# Homework Help: Finding Limits (w/o calc)

1. Oct 13, 2009

### Jules18

1. The problem statement, all variables and given/known data

I need to figure out these limits without using a graphing calculator:

limx-->0Sinx/(x+Tanx)

limx-->0[sqrt(x+4)-2]/x

limx-->1(x6-1)/(x10-1)

3. The attempt at a solution

limx-->0Sinx/(x+Tanx)
Maybe there's an identity I'm forgetting about.

limx-->0[sqrt(x+4)-2]/x
For this one, I multiplied the top and bottom by the conjugate of the top, which was
sqrt(x+4) + 2. But it backfired because I ended up with 0/0 as my limit again which
doesn't exist.

limx-->1(x6-1)/(x10-1)
For this one, I used a table of values. I got the right answer, but I'm wondering if there's
any way to do it algebraically.

I would be so thankful for any help at all on these ^_^

~Jules~

2. Oct 13, 2009

### Staff: Mentor

I don't have any ideas for #1, but here are some tips for 2 and 3.
2. You had the right idea, multiplying by the conjugate. After you multiply, you should end up with only x in the numerator, which cancels with the x in the denominator.
3. I haven't worked this through, but both numerator and denominator have factors of (x - 1). Rewrite both numerator and denominator as (x - 1)* (the rest), cancel the x - 1 factors, and you should be able to evaluate the limit.

3. Oct 13, 2009

### JG89

For the first one notice that $$\frac{sin(x)}{x + tan(x)} = \frac{sin(x)}{x(1 + \frac{tan(x)}{x})}$$.

$$\frac{tan(x)}{x} = \frac{\frac{sin(x)}{cos(x)}}{x} = \frac{sin(x)}{xcos(x)}$$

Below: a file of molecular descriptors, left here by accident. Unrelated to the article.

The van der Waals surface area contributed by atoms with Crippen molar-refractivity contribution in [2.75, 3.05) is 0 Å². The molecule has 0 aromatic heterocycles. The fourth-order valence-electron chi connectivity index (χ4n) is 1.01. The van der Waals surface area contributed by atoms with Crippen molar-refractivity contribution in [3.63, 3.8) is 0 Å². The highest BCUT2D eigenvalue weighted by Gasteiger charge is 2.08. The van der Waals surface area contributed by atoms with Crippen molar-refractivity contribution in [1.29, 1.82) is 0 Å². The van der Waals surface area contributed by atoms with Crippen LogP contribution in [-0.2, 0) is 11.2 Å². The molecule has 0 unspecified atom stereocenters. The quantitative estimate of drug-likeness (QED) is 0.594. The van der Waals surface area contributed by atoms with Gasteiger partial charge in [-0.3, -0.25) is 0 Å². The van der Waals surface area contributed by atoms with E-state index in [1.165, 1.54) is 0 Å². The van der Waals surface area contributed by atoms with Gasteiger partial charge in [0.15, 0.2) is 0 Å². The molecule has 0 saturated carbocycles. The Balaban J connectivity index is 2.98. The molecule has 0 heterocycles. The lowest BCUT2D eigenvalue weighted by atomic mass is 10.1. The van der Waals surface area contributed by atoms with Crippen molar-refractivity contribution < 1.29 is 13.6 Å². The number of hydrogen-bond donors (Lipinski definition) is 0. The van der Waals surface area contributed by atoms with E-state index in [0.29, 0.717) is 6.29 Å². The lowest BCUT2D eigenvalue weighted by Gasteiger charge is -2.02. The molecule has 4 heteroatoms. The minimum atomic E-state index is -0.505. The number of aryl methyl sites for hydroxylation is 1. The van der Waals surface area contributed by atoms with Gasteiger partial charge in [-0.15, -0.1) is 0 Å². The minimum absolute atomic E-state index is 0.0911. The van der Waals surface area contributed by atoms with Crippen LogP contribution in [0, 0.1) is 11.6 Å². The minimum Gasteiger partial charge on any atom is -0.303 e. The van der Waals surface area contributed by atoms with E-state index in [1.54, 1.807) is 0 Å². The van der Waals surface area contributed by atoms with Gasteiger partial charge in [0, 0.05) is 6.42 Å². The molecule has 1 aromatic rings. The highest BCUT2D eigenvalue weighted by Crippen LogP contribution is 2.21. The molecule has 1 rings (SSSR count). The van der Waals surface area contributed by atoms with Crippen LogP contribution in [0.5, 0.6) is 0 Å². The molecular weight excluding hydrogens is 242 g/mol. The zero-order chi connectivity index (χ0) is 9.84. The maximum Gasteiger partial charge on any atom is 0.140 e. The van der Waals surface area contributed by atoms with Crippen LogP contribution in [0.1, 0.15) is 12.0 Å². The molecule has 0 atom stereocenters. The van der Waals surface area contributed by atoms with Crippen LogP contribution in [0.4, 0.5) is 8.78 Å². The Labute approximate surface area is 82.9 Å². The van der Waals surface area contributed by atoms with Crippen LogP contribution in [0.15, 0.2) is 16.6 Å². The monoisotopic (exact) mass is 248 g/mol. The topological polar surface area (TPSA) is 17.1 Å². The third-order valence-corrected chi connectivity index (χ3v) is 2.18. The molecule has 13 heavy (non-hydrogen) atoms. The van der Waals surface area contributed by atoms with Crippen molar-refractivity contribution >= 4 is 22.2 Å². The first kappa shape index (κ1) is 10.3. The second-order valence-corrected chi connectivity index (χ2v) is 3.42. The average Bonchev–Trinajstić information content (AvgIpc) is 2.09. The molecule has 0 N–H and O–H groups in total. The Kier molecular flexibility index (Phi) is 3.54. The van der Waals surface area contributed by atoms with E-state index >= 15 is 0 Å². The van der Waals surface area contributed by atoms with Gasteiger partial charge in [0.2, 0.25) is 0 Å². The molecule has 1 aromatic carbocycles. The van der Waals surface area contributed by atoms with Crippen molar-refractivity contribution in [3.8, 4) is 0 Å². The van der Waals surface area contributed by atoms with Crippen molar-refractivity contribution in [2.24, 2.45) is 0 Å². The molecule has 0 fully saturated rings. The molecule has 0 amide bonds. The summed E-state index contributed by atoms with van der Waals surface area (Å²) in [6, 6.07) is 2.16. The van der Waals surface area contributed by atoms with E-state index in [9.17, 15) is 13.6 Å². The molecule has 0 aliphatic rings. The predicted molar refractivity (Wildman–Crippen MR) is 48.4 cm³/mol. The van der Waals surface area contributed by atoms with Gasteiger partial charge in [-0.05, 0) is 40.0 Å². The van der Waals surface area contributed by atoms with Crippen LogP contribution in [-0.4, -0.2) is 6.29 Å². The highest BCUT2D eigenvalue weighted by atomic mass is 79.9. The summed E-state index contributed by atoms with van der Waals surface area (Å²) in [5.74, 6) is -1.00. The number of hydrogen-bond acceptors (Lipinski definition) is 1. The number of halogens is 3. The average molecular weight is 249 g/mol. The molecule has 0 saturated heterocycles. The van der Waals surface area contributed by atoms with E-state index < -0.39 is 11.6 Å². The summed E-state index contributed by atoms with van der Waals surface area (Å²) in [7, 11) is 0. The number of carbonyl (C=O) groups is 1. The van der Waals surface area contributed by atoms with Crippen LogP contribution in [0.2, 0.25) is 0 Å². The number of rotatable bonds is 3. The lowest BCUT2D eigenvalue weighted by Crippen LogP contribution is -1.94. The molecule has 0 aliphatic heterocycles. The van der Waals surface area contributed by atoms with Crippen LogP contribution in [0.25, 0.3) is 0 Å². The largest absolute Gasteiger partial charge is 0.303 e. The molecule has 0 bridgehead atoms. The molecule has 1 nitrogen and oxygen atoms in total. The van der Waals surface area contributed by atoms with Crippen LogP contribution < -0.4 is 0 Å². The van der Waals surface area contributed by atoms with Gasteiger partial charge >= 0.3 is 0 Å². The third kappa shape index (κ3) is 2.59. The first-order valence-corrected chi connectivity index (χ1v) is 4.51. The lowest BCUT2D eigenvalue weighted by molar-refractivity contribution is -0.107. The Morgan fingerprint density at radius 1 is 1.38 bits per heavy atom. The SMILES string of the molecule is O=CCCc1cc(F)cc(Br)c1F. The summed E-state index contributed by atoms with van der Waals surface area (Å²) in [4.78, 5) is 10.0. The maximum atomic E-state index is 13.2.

So $$\frac{sin(x)}{x + tan(x)} = \frac{sin(x)}{x} \left \left \left \frac{1}{1 + \frac{sin(x)}{x} + \frac{1}{cos(x)} }$$.

You know the limit of sin(x)/x as x goes to 0, right? So pass to the limit now, using limit laws.

4. Oct 13, 2009

### JG89

I messed up the last equation in my previous post. It should be:

$$\frac{sin(x)}{x + tan(x)} = \frac{sin(x)}{x} \left \left \left \frac{1}{1 + \frac{sin(x)}{x} \left \left \frac{1}{cos(x)} }$$

5. Oct 13, 2009

### Jules18

Thanks guys

JG89 actually I don't know the limit of Sinx/x as x goes to 0 anymore. I'm sure I did at one time. ... what is it again?

6. Oct 13, 2009

### JG89

It's 1

7. Oct 13, 2009

### Jules18

Oookay. that's smart
it ends up being 1/2, which is the same as the answer key.

8. Oct 13, 2009

### w3390

Also just to add a bit more, I believe you can use L'Hopital's Rule when you have 0/0 or infinity/infinity.

9. Oct 14, 2009

### HallsofIvy

Yes, but the title of this thread is "Finding Limits (w/0 calc)".